Rabban Shimon Ben Gamliel extends this law from standing crops affecting adjacent standing crops to sheaves and vice versa. He clearly argues on the Mishna which explicitly states that this law only applies to standing crops affecting standing crops, and not to sheaves which cannot disqualify adjacent standing crops or other sheaves from being Shikcha.
Meaning that the poor are capable to take more produce as their gifts when they are taking sheaves, as opposed to when they are taking standing crops. See the next note for clarification.
- The next Tosefta states that both standing crops and sheaves give a special power to the poor over them, as far what they can collect in different cases. All three gifts to the poor, Leket, Shikcha and Peah, apply to standing crops, whereas only Shikcha and Peah apply to sheaves (see above Tosefta Peah 1:6), but not Leket, which be definition only applies to single stalks. This is a clear indication that standing crops give more power to the poor as far as what they can take than sheaves do. However, there is one specific law regarding sheaves where the poor can take more produce by volume as sheaves than standing crops. If a sheaf is two Seahs in volume or more it is too big to be considered Shikcha and the poor cannot take it. See Mishna Peah 6:6. However, standing crops that are even less than two Seahs in volume growing together, but could have been two Seahs in volume in a different year (due to better growth that year) are not considered to be Shikcha. See Mishna Peah 6:7. This shows an odd case where the poor actually get more crops by volume with a sheaf than with standing crops.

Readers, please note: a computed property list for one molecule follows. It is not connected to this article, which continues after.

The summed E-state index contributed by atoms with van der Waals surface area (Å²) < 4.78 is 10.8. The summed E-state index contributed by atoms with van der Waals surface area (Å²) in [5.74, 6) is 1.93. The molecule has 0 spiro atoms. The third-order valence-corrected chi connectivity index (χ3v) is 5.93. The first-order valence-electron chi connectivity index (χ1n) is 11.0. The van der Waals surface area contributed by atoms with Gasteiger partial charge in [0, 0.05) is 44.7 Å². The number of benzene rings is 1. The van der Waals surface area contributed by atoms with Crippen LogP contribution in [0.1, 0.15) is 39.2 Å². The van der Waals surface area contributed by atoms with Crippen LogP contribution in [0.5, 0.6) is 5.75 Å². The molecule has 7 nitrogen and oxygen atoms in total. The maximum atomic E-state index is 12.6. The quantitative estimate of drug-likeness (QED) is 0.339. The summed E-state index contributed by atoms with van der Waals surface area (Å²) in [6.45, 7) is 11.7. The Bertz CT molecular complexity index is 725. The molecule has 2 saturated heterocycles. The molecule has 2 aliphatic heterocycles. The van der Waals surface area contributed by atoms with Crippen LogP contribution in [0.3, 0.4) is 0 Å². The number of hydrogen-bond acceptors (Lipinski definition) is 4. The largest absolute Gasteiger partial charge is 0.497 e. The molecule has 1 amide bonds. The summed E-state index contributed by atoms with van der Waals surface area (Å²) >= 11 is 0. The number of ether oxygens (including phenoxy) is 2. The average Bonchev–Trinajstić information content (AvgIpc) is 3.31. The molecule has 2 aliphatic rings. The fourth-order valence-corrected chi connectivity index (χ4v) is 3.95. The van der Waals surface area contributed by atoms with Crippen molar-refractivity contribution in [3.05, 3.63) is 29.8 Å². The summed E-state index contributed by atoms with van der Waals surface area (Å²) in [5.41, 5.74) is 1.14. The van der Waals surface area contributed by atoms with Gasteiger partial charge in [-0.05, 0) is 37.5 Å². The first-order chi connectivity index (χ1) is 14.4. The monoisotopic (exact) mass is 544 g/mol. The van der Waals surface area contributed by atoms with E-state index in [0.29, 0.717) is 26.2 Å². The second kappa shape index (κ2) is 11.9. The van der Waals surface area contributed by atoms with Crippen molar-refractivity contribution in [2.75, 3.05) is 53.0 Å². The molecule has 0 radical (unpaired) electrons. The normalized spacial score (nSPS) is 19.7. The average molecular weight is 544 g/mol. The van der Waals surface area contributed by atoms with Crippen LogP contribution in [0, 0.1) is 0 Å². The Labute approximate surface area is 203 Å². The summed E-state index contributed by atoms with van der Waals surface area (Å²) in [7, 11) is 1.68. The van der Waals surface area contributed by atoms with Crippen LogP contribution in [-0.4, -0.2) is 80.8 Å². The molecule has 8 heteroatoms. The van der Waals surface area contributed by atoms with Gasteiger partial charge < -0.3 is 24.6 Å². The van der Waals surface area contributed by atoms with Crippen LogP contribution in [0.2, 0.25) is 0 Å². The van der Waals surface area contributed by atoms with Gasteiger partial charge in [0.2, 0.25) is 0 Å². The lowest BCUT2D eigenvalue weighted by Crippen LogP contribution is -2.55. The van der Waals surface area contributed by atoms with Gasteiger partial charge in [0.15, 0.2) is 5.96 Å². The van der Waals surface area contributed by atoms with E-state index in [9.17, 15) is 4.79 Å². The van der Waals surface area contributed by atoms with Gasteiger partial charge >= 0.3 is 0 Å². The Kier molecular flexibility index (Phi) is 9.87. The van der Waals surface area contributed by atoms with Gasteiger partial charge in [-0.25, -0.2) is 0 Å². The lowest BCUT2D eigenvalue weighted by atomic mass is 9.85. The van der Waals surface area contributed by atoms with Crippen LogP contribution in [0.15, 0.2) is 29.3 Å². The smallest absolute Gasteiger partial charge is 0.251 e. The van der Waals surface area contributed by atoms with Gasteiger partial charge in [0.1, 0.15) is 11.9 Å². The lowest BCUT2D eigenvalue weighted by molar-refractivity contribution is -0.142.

- The Chachamim simply responded that he does not have to look at the odd case of two Seahs only, where the power of the poor is greater with a sheaf. He can also look at the regular case of the three gifts to the poor verses two gifts by standing crops. And since there are two cases which show that both the sheaf and the standing crops give power to the poor, Rabban Shimon Ben Gamliel’s Kal Vechomer does not work. It also makes sense that the next Tosefta would state the Chachamim’s logic of both cases. It is even possible that the next Tosefta is a part of their response and not a separate statement, which makes sense as well.
I have stated the response of the Chachamim to Rabban Shimon Ben Gamliel based on the reading in the Vienna manuscript. The Erfurt manuscript changed the reading based on how it appears in Talmud Yerushalmi, and replaced the word יִיפָּה in the last sentence with the word שהורע, changing the reading of the last sentence to: “… so too the sheaf should disqualify the standing crops by which the power of the poor person is weak.” However, that reading requires changing the statement of Rabban Shimon Ben Gamliel like it appears in the Yerushalmi also, as Rash Mishantz proposed. I have chosen to keep the text of the Tosefta as is without any emendations since its logic can be easily worked out as I have shown.